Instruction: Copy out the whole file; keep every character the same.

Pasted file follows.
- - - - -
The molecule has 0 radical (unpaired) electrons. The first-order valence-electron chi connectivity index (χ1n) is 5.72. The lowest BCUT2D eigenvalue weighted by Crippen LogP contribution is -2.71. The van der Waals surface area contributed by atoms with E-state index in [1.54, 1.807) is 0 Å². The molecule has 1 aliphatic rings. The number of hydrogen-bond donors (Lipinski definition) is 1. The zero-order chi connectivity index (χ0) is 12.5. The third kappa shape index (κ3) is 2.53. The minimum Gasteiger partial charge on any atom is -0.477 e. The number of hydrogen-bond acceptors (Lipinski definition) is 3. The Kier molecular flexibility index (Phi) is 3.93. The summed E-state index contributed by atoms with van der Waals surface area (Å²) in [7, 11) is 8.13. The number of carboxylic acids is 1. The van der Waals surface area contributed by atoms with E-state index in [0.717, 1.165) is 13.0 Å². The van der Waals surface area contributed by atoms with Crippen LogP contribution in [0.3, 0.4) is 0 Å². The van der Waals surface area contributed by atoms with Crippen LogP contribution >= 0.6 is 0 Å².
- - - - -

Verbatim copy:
The molecule has 0 radical (unpaired) electrons. The first-order valence-electron chi connectivity index (χ1n) is 5.72. The lowest BCUT2D eigenvalue weighted by Crippen LogP contribution is -2.71. The van der Waals surface area contributed by atoms with E-state index in [1.54, 1.807) is 0 Å². The molecule has 1 aliphatic rings. The number of hydrogen-bond donors (Lipinski definition) is 1. The zero-order chi connectivity index (χ0) is 12.5. The third kappa shape index (κ3) is 2.53. The minimum Gasteiger partial charge on any atom is -0.477 e. The number of hydrogen-bond acceptors (Lipinski definition) is 3. The Kier molecular flexibility index (Phi) is 3.93. The summed E-state index contributed by atoms with van der Waals surface area (Å²) in [7, 11) is 8.13. The number of carboxylic acids is 1. The van der Waals surface area contributed by atoms with E-state index in [0.717, 1.165) is 13.0 Å². The van der Waals surface area contributed by atoms with Crippen LogP contribution in [0.3, 0.4) is 0 Å². The van der Waals surface area contributed by atoms with Crippen LogP contribution >= 0.6 is 0 Å².